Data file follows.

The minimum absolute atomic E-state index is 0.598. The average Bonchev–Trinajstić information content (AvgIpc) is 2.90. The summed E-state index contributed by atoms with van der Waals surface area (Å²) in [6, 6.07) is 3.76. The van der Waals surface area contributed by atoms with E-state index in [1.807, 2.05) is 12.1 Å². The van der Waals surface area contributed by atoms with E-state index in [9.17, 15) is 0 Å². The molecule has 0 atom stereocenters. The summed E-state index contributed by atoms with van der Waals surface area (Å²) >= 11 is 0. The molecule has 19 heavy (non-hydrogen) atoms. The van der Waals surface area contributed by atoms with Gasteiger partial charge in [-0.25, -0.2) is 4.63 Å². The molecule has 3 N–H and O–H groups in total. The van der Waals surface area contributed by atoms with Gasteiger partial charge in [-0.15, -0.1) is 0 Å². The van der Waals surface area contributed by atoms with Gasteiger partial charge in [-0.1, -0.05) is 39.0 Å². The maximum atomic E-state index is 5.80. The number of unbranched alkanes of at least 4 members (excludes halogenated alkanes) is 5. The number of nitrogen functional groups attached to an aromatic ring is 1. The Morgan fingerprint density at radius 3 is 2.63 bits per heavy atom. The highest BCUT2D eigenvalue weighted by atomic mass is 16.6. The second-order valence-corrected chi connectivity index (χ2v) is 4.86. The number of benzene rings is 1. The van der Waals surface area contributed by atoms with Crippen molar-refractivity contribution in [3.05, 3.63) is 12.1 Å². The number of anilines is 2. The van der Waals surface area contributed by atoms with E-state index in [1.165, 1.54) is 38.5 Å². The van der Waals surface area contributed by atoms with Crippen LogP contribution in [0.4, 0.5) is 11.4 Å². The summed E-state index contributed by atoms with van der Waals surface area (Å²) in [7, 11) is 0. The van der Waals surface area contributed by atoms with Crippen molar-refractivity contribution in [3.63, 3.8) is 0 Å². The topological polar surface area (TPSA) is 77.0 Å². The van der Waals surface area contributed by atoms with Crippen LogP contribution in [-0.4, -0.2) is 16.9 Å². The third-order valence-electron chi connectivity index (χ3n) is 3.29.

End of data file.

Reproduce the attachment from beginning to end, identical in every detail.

The minimum absolute atomic E-state index is 0.598. The average Bonchev–Trinajstić information content (AvgIpc) is 2.90. The summed E-state index contributed by atoms with van der Waals surface area (Å²) in [6, 6.07) is 3.76. The van der Waals surface area contributed by atoms with E-state index in [1.807, 2.05) is 12.1 Å². The van der Waals surface area contributed by atoms with E-state index in [9.17, 15) is 0 Å². The molecule has 0 atom stereocenters. The summed E-state index contributed by atoms with van der Waals surface area (Å²) >= 11 is 0. The molecule has 19 heavy (non-hydrogen) atoms. The van der Waals surface area contributed by atoms with Gasteiger partial charge in [-0.25, -0.2) is 4.63 Å². The molecule has 3 N–H and O–H groups in total. The van der Waals surface area contributed by atoms with Gasteiger partial charge in [-0.15, -0.1) is 0 Å². The van der Waals surface area contributed by atoms with Gasteiger partial charge in [-0.1, -0.05) is 39.0 Å². The maximum atomic E-state index is 5.80. The number of unbranched alkanes of at least 4 members (excludes halogenated alkanes) is 5. The number of nitrogen functional groups attached to an aromatic ring is 1. The Morgan fingerprint density at radius 3 is 2.63 bits per heavy atom. The highest BCUT2D eigenvalue weighted by atomic mass is 16.6. The second-order valence-corrected chi connectivity index (χ2v) is 4.86. The number of benzene rings is 1. The van der Waals surface area contributed by atoms with Crippen molar-refractivity contribution in [3.05, 3.63) is 12.1 Å². The number of anilines is 2. The van der Waals surface area contributed by atoms with E-state index in [1.165, 1.54) is 38.5 Å². The van der Waals surface area contributed by atoms with Crippen LogP contribution in [0.4, 0.5) is 11.4 Å². The summed E-state index contributed by atoms with van der Waals surface area (Å²) in [7, 11) is 0. The van der Waals surface area contributed by atoms with Crippen molar-refractivity contribution in [3.63, 3.8) is 0 Å². The topological polar surface area (TPSA) is 77.0 Å². The van der Waals surface area contributed by atoms with Crippen LogP contribution in [-0.4, -0.2) is 16.9 Å². The third-order valence-electron chi connectivity index (χ3n) is 3.29.